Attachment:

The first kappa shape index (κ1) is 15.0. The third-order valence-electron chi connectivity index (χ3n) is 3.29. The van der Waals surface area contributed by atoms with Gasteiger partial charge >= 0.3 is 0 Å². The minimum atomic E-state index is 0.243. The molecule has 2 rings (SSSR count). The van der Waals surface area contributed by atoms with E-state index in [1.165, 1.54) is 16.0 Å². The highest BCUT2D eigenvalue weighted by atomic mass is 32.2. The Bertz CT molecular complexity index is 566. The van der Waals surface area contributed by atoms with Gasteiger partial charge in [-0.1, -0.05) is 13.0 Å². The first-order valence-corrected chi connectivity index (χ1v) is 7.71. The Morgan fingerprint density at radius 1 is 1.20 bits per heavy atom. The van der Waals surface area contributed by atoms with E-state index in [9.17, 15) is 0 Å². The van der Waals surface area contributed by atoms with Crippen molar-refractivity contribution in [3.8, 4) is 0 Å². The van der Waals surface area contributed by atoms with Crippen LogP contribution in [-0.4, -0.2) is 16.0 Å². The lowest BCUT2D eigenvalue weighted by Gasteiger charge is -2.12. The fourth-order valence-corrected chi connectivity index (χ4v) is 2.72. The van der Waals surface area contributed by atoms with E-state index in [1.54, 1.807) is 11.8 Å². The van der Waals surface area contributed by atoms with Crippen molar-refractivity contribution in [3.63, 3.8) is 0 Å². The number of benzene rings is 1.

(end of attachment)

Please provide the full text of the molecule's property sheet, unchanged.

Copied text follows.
The first kappa shape index (κ1) is 15.0. The third-order valence-electron chi connectivity index (χ3n) is 3.29. The van der Waals surface area contributed by atoms with Gasteiger partial charge >= 0.3 is 0 Å². The minimum atomic E-state index is 0.243. The molecule has 2 rings (SSSR count). The van der Waals surface area contributed by atoms with E-state index in [1.165, 1.54) is 16.0 Å². The highest BCUT2D eigenvalue weighted by atomic mass is 32.2. The Bertz CT molecular complexity index is 566. The van der Waals surface area contributed by atoms with Gasteiger partial charge in [-0.1, -0.05) is 13.0 Å². The first-order valence-corrected chi connectivity index (χ1v) is 7.71. The Morgan fingerprint density at radius 1 is 1.20 bits per heavy atom. The van der Waals surface area contributed by atoms with E-state index in [9.17, 15) is 0 Å². The van der Waals surface area contributed by atoms with Crippen molar-refractivity contribution in [3.8, 4) is 0 Å². The van der Waals surface area contributed by atoms with Crippen LogP contribution in [-0.4, -0.2) is 16.0 Å². The lowest BCUT2D eigenvalue weighted by Gasteiger charge is -2.12. The fourth-order valence-corrected chi connectivity index (χ4v) is 2.72. The van der Waals surface area contributed by atoms with E-state index in [1.54, 1.807) is 11.8 Å². The van der Waals surface area contributed by atoms with Crippen molar-refractivity contribution in [3.63, 3.8) is 0 Å². The number of benzene rings is 1.